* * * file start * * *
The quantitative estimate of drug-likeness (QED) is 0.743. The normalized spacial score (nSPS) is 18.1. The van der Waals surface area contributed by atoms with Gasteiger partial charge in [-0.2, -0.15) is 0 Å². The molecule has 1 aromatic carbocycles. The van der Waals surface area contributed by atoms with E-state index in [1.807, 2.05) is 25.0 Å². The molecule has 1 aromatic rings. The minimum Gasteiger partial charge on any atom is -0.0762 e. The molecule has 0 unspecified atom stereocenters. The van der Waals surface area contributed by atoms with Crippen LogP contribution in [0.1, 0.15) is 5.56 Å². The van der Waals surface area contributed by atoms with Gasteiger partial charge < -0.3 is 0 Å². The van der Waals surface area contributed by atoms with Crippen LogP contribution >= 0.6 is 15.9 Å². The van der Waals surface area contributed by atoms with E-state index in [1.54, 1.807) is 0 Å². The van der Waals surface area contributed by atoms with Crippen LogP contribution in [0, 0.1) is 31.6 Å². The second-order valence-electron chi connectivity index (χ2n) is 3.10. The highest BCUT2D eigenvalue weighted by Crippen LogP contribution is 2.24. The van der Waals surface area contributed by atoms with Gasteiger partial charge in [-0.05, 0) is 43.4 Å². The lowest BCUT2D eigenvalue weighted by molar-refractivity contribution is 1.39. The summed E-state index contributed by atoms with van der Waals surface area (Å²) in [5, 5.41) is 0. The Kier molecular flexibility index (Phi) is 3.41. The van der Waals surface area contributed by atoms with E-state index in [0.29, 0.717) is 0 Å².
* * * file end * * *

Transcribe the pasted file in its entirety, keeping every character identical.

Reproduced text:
The quantitative estimate of drug-likeness (QED) is 0.743. The normalized spacial score (nSPS) is 18.1. The van der Waals surface area contributed by atoms with Gasteiger partial charge in [-0.2, -0.15) is 0 Å². The molecule has 1 aromatic carbocycles. The van der Waals surface area contributed by atoms with E-state index in [1.807, 2.05) is 25.0 Å². The molecule has 1 aromatic rings. The minimum Gasteiger partial charge on any atom is -0.0762 e. The molecule has 0 unspecified atom stereocenters. The van der Waals surface area contributed by atoms with Crippen LogP contribution in [0.1, 0.15) is 5.56 Å². The van der Waals surface area contributed by atoms with Gasteiger partial charge < -0.3 is 0 Å². The van der Waals surface area contributed by atoms with Crippen LogP contribution >= 0.6 is 15.9 Å². The van der Waals surface area contributed by atoms with E-state index in [1.54, 1.807) is 0 Å². The van der Waals surface area contributed by atoms with Crippen LogP contribution in [0, 0.1) is 31.6 Å². The second-order valence-electron chi connectivity index (χ2n) is 3.10. The highest BCUT2D eigenvalue weighted by Crippen LogP contribution is 2.24. The van der Waals surface area contributed by atoms with Gasteiger partial charge in [-0.05, 0) is 43.4 Å². The lowest BCUT2D eigenvalue weighted by molar-refractivity contribution is 1.39. The summed E-state index contributed by atoms with van der Waals surface area (Å²) in [5, 5.41) is 0. The Kier molecular flexibility index (Phi) is 3.41. The van der Waals surface area contributed by atoms with E-state index in [0.29, 0.717) is 0 Å².